The program initially reads into memory each of the images we want to display, and assigns each of them a symbolic name. Those names are also stored in a umenu object so that they can be recalled with the numbers 0 through 5. When urn sends out a number, umenu uses the number to look up the name stored at that index in its internal array, and sends the name out its middle outlet. The prepend object puts the word drawpict before the name, so that a message such as drawpict guitariste will go to the lcd object and draw the picture.

Program No. 3 shows a slight variation on the sort of random selection used in No. 1. It plays very short sound files chosen at random from five possibilities, but never plays the same file twice in a row. Each time that a random number comes out, it goes to a select object to be compared to the previous number. If it is not the same as the previous number, it is passed out the right outlet of select and used to choose a sound. However, if it is the same as the previous number, select sends a bang back to random to try again. The select object is initialized with the argument -1 so that the first choice by random, which we know cannot be -1, will never be rejected. So after the very first choice, instead of there being five possibilities, there are actually only four, because we know that the preceding number will be rejected if it's chosen again immediately. It's still random, but with a rule imposed after the choice, a rule that rejects repetitions and keeps retrying until it gets a new number.

[N.B. This programming technique of using an object's output to potentially trigger immediate new input back to its left inlet is not generally advisable in Max, because it could cause a "stack overflow", a situation in which Max is required to perform too many tasks in too short a space of time. However, in this case, the probability that random would choose the same number enough times in a row to cause a stack overflow is minuscule.]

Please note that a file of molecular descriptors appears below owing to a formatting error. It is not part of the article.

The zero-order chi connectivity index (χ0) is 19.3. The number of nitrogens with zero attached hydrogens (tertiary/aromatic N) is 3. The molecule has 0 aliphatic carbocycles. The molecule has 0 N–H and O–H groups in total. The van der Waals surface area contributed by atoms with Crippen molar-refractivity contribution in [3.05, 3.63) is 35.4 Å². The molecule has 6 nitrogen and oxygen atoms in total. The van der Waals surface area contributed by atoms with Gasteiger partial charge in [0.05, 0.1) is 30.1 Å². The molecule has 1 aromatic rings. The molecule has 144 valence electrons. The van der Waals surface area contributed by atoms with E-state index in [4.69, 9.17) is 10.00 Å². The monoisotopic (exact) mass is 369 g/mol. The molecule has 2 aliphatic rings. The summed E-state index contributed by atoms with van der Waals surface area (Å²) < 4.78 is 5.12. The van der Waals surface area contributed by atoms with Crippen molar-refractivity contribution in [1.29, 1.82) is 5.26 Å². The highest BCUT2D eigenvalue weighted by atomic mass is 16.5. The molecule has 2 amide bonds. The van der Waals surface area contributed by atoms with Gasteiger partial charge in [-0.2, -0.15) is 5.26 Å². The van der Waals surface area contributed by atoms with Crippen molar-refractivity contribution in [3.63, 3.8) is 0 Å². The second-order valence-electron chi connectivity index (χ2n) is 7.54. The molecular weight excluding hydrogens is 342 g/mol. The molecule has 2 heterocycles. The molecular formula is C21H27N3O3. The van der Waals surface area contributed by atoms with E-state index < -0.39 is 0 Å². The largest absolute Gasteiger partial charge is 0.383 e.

The program initially opens each of the different sound files we will want to play and stores a pointer to each of those files as a numbered "cue". Because of the way that the sfplay~ object is designed, the sound file most recently opened with an open message is considered cue number 1, and other numbered cues can be specified with the preload message. There is no cue number 0 in sfplay~; that number is reserved for stopping whatever cue is currently playing. Therefore, what we really need in order to access the five cues in sfplay~ is not numbers 0 through 4, but rather numbers 1 through 5. This is easy to achieve simply by adding 1 to every random number before passing it on to sfplay~ to be used as a cue number. (This addition is another example of an offset, as demonstrated in the earlier examples on linear mapping.)

Program No. 4 just demonstrates a handy trick for causing urn to keep outputting numbers once it has chosen all the possibilities. You can use the notification bang that comes out of urn's right outlet to trigger some new action, so in this example we use it to trigger a clear message back to urn itself, then retry with a new bang to urn. Note that this leaves open the possibility of a repetition between successive numbers, since the first new number that urn chooses after it is cleared could possibly be the same as the last number it chose before it was cleared. (The probability of an immediate repetition occurring in this way is inversely proportional to the number of possibilities.)

Notice that the complete randomness produced by random leaves open the possibility of some improbable successions of events occurring. Unlikely short-term patterns, such as 2,2,2 or 1,2,1,2 are possible, especially when the total number of possibilities is relatively small. So random is useful for generating unpredictable results, but that includes the possibility of improbable distinctive successions. The urn object avoids such successions that involve repetition of a number, but it becomes more predictable as its number of possible choices decreases. (We know that it won't choose a number that it has already chosen.)

The artist-programmer should determine what sort of randomness, if any, meets the aesthetic goals of a particular situation. Future lessons will show other uses of random numbers for decision making.

Friday, August 29, 2008

Fading by means of interpolation

To reinforce the importance of linear interpolation, let's look at a common technique used in music and video, the fade.